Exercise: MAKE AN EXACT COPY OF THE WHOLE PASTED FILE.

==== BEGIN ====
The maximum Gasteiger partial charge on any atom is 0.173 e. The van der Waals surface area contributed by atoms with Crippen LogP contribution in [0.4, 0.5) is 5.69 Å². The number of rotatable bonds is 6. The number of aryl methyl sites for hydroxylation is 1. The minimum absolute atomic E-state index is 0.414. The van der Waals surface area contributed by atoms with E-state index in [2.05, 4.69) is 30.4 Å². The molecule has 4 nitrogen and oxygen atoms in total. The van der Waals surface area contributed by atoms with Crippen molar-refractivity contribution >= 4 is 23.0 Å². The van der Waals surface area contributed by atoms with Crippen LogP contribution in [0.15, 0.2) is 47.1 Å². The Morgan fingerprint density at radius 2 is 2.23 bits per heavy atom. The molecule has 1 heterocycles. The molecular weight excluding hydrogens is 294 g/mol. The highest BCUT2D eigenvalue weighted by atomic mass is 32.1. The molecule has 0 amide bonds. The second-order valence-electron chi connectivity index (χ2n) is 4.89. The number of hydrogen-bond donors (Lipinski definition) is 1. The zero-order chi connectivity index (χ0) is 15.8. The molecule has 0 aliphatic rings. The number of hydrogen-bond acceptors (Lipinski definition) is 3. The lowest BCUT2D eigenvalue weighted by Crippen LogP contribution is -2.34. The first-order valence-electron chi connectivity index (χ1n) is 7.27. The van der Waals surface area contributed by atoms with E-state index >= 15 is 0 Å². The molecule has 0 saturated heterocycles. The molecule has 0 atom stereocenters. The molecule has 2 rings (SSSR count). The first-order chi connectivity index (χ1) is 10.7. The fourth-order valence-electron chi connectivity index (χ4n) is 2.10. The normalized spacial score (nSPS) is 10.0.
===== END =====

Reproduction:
The maximum Gasteiger partial charge on any atom is 0.173 e. The van der Waals surface area contributed by atoms with Crippen LogP contribution in [0.4, 0.5) is 5.69 Å². The number of rotatable bonds is 6. The number of aryl methyl sites for hydroxylation is 1. The minimum absolute atomic E-state index is 0.414. The van der Waals surface area contributed by atoms with E-state index in [2.05, 4.69) is 30.4 Å². The molecule has 4 nitrogen and oxygen atoms in total. The van der Waals surface area contributed by atoms with Crippen molar-refractivity contribution >= 4 is 23.0 Å². The van der Waals surface area contributed by atoms with Crippen LogP contribution in [0.15, 0.2) is 47.1 Å². The Morgan fingerprint density at radius 2 is 2.23 bits per heavy atom. The molecule has 1 heterocycles. The molecular weight excluding hydrogens is 294 g/mol. The highest BCUT2D eigenvalue weighted by atomic mass is 32.1. The molecule has 0 amide bonds. The second-order valence-electron chi connectivity index (χ2n) is 4.89. The number of hydrogen-bond donors (Lipinski definition) is 1. The zero-order chi connectivity index (χ0) is 15.8. The molecule has 0 aliphatic rings. The number of hydrogen-bond acceptors (Lipinski definition) is 3. The lowest BCUT2D eigenvalue weighted by Crippen LogP contribution is -2.34. The first-order valence-electron chi connectivity index (χ1n) is 7.27. The van der Waals surface area contributed by atoms with E-state index >= 15 is 0 Å². The molecule has 0 saturated heterocycles. The molecule has 0 atom stereocenters. The molecule has 2 rings (SSSR count). The first-order chi connectivity index (χ1) is 10.7. The fourth-order valence-electron chi connectivity index (χ4n) is 2.10. The normalized spacial score (nSPS) is 10.0.